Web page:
Humans love their routine it’s just one of the basic facts of life. Once we have found a way we like to do things and we become comfortable with it, it’s near impossible to change those ways without some form of pushback and aggravation. With that said, it’s easy to see why the implementation and subsequent user adoption of CRM and ERP software can be such a huge task within a business. The enterprise-wide systems represent a huge change for every employee both in respect to their day-to-day tasks and the wider business processes.
It’s no surprise that a large percentage of employees will resist change on such a large scale. This kind of resistance will translate into the poor usage of your costly new system as employees fall back into their old ways of tracking and management (see: the too-common Excel spreadsheet). The software requires the full input of company data to be successful, and that requires full acceptance from your team. Low user adoption is one of the biggest enemies to a new CRM or ERP project and an easy way to guarantee that you won’t be seeing the results and ROI you planned for an all-out project failure. That’s why a structured CRM and ERP change management strategy is necessary for any project you embark upon. Read on for 4 tips on how to ease your employees into new enterprise software and make them happy about it!
Communicate your intentions and your strategy for the project as early as possible employees will feel betrayed if you spring such a big change on them late in the game. A heads-up will also give them time to start preparing the transition out of their old methods be they paper notes or Excel spreadsheets. Your team will always be more receptive to change if they know what’s coming; plan a company-wide announcement and meeting to discuss how the new CRM or ERP software will change your processes and best practices.
This is also a great time to reach out for employee feedback. They are the people who will be operating within the system daily and who will be crucial to its success they should have a significant say in how the project develops. Try and identify the employees who seem most resistant to the new system and see if you can get to the root of their apathy: is it a certain factor of the new software they feel can be improved or is it a miscommunication of value? The employees holding out the most determinedly are the ones you need to focus on convincing they could be your greatest allies going forward!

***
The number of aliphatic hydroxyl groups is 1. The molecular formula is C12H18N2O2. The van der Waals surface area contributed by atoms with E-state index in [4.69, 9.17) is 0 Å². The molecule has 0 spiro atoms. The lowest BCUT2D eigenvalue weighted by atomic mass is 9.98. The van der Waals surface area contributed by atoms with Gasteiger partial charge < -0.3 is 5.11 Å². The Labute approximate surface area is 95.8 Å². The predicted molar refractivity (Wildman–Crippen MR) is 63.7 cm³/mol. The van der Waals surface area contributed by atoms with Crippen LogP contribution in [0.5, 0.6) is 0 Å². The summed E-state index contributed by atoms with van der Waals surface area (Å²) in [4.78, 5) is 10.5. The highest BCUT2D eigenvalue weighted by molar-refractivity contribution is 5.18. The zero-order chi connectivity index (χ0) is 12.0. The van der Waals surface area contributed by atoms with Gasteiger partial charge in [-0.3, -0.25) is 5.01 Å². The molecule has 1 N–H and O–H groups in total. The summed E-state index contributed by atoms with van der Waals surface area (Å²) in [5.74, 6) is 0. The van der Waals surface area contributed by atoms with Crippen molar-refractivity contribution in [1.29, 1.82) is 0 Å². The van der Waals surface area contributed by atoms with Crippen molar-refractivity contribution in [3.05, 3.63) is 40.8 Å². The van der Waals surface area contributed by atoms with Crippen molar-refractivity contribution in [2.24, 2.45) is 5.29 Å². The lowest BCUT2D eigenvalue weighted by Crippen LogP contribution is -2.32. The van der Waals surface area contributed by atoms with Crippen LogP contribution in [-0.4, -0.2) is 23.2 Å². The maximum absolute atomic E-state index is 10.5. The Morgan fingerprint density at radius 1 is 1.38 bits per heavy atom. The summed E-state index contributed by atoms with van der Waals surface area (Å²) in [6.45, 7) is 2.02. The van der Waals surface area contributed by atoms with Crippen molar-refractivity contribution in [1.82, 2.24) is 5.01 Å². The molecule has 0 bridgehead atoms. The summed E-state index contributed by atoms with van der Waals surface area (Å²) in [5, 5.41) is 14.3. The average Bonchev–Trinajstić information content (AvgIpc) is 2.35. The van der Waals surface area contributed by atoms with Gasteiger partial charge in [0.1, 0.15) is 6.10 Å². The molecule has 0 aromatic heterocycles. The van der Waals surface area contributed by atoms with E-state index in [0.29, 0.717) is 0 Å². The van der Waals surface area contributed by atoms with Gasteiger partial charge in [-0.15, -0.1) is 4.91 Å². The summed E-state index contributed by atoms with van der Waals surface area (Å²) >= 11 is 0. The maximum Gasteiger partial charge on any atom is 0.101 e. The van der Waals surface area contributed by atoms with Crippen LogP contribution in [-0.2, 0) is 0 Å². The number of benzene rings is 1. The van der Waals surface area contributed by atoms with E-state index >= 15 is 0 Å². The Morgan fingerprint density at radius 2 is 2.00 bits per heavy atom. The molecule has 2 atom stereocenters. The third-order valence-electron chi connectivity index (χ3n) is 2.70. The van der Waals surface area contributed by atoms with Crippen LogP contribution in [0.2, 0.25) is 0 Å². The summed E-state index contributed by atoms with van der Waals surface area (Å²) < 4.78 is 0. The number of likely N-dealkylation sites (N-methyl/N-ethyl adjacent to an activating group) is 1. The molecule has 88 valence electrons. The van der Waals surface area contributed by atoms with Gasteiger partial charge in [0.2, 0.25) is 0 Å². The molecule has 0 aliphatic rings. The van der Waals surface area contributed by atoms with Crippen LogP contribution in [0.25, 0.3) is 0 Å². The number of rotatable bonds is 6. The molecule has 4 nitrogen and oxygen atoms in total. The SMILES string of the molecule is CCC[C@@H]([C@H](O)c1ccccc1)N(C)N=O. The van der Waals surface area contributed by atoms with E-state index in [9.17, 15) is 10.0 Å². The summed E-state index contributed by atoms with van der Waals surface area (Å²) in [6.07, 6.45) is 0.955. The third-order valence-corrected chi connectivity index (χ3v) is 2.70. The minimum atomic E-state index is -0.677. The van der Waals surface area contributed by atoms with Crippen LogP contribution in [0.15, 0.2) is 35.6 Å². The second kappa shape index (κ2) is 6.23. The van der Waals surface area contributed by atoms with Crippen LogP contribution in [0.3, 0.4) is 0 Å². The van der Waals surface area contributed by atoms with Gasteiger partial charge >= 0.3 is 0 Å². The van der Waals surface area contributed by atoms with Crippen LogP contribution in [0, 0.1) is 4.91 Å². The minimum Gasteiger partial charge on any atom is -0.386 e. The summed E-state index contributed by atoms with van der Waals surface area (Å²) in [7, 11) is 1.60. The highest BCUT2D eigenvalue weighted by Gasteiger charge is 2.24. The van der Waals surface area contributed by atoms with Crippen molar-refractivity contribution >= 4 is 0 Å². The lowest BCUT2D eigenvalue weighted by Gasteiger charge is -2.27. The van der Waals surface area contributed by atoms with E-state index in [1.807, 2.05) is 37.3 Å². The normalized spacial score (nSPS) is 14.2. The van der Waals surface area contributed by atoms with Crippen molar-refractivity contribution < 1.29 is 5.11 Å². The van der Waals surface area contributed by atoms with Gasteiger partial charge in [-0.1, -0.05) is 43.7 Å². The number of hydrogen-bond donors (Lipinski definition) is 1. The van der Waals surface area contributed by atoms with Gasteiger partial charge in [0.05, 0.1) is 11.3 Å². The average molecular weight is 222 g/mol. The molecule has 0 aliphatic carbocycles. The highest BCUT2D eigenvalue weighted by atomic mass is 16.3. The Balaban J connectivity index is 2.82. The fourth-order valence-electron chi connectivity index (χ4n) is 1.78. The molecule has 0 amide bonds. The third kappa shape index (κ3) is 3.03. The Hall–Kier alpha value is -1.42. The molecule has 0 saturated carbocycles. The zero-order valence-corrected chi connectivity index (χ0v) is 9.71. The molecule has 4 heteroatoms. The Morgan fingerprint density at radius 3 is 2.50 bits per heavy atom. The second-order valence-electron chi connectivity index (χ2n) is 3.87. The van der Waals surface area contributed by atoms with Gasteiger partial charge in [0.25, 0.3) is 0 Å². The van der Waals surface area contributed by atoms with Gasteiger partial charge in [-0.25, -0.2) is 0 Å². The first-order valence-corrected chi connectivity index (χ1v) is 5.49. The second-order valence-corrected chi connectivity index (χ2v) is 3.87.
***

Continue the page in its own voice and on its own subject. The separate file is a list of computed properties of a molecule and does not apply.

CRM and ERP change management should never be an afterthought. Assign the administration of it to a precise person within your project team rather than just having everyone ‘keep it in mind.’ Making the task a specific employee’s priority will build accountability into the project but that doesn’t mean every step should then be given over to that worker. Careful change management should constantly be on your project team’s minds from the day the software project gets approved right through to go-live day, and beyond!
Your team’s job is to ensure that every employee within the company, no matter the role, needs to be jumping headfirst into the system, not just expecting everyone else to participate while they skate by on their old methods. This kind of attitude will eventually spread throughout the company (especially if one employee sees another getting away with it), obstructing your software project before it even gets off the ground.
Once you have a plan in place for CRM and ERP change management and an outline of all the benefits the new software will provide for your company, you need to find a high-level employee within your company to be the project’s champion. Your executive sponsor will be one of the most valuable tools in your arsenal: inspiring confidence in the new system throughout your whole organization right from the get-go. Their job is to help you and your project team demonstrates the true value of the CRM or ERP to the entire company, not just the C-Suite.
Going into a CRM or ERP implementation or integration without a concrete, written training strategy is simply asking for your project to fail. Training shouldn’t simply be about teaching your staff; it should be about showing them the value of the software. If they are presented with a user-friendly interface that encourages thorough data entry and will improve their day-to-day operations, it goes without saying that they will be more likely to adopt the software post go-live. An accessible and spontaneous user experience will go a long way towards easing the sting of leaving the old methods behind. Make your preparation specific to each user, their role, and how they will interact with the system during the functions of their job to maximizing the value of training hours and keeping employees interested and engaged throughout the change.